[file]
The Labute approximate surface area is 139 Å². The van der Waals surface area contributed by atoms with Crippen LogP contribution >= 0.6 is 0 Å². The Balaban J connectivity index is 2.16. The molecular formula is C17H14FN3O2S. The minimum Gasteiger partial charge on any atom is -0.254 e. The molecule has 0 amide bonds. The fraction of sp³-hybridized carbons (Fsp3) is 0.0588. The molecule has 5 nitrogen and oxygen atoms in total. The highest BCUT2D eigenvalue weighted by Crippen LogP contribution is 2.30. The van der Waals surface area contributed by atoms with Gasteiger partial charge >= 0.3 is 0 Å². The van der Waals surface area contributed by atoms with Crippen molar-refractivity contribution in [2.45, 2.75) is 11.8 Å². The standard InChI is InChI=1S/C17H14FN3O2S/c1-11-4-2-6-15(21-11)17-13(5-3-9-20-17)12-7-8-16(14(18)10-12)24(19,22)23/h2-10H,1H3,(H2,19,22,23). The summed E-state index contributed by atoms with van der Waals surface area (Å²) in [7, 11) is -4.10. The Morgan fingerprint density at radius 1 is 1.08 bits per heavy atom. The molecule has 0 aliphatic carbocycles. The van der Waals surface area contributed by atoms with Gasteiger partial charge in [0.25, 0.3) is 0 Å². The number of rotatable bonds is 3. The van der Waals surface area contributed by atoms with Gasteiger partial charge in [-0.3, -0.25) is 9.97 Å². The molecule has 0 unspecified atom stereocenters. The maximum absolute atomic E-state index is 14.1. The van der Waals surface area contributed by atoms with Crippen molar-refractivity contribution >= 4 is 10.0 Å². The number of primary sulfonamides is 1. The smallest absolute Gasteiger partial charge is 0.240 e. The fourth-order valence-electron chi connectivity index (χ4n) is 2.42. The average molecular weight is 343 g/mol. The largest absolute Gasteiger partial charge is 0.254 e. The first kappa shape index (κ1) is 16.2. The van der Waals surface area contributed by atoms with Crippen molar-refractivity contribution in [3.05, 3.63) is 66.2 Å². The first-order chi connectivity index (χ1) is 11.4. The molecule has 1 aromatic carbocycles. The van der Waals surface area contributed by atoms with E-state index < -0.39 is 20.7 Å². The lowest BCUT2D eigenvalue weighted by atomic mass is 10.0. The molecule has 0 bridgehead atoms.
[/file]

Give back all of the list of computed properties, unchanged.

The Labute approximate surface area is 139 Å². The van der Waals surface area contributed by atoms with Crippen LogP contribution >= 0.6 is 0 Å². The Balaban J connectivity index is 2.16. The molecular formula is C17H14FN3O2S. The minimum Gasteiger partial charge on any atom is -0.254 e. The molecule has 0 amide bonds. The fraction of sp³-hybridized carbons (Fsp3) is 0.0588. The molecule has 5 nitrogen and oxygen atoms in total. The highest BCUT2D eigenvalue weighted by Crippen LogP contribution is 2.30. The van der Waals surface area contributed by atoms with Gasteiger partial charge >= 0.3 is 0 Å². The van der Waals surface area contributed by atoms with Crippen molar-refractivity contribution in [2.45, 2.75) is 11.8 Å². The standard InChI is InChI=1S/C17H14FN3O2S/c1-11-4-2-6-15(21-11)17-13(5-3-9-20-17)12-7-8-16(14(18)10-12)24(19,22)23/h2-10H,1H3,(H2,19,22,23). The summed E-state index contributed by atoms with van der Waals surface area (Å²) in [7, 11) is -4.10. The Morgan fingerprint density at radius 1 is 1.08 bits per heavy atom. The molecule has 0 aliphatic carbocycles. The van der Waals surface area contributed by atoms with Gasteiger partial charge in [0.25, 0.3) is 0 Å². The number of rotatable bonds is 3. The van der Waals surface area contributed by atoms with Gasteiger partial charge in [-0.3, -0.25) is 9.97 Å². The molecule has 0 unspecified atom stereocenters. The maximum absolute atomic E-state index is 14.1. The van der Waals surface area contributed by atoms with Crippen molar-refractivity contribution >= 4 is 10.0 Å². The number of primary sulfonamides is 1. The smallest absolute Gasteiger partial charge is 0.240 e. The fourth-order valence-electron chi connectivity index (χ4n) is 2.42. The average molecular weight is 343 g/mol. The largest absolute Gasteiger partial charge is 0.254 e. The first kappa shape index (κ1) is 16.2. The van der Waals surface area contributed by atoms with Crippen molar-refractivity contribution in [3.05, 3.63) is 66.2 Å². The first-order chi connectivity index (χ1) is 11.4. The molecule has 1 aromatic carbocycles. The van der Waals surface area contributed by atoms with E-state index < -0.39 is 20.7 Å². The lowest BCUT2D eigenvalue weighted by atomic mass is 10.0. The molecule has 0 bridgehead atoms.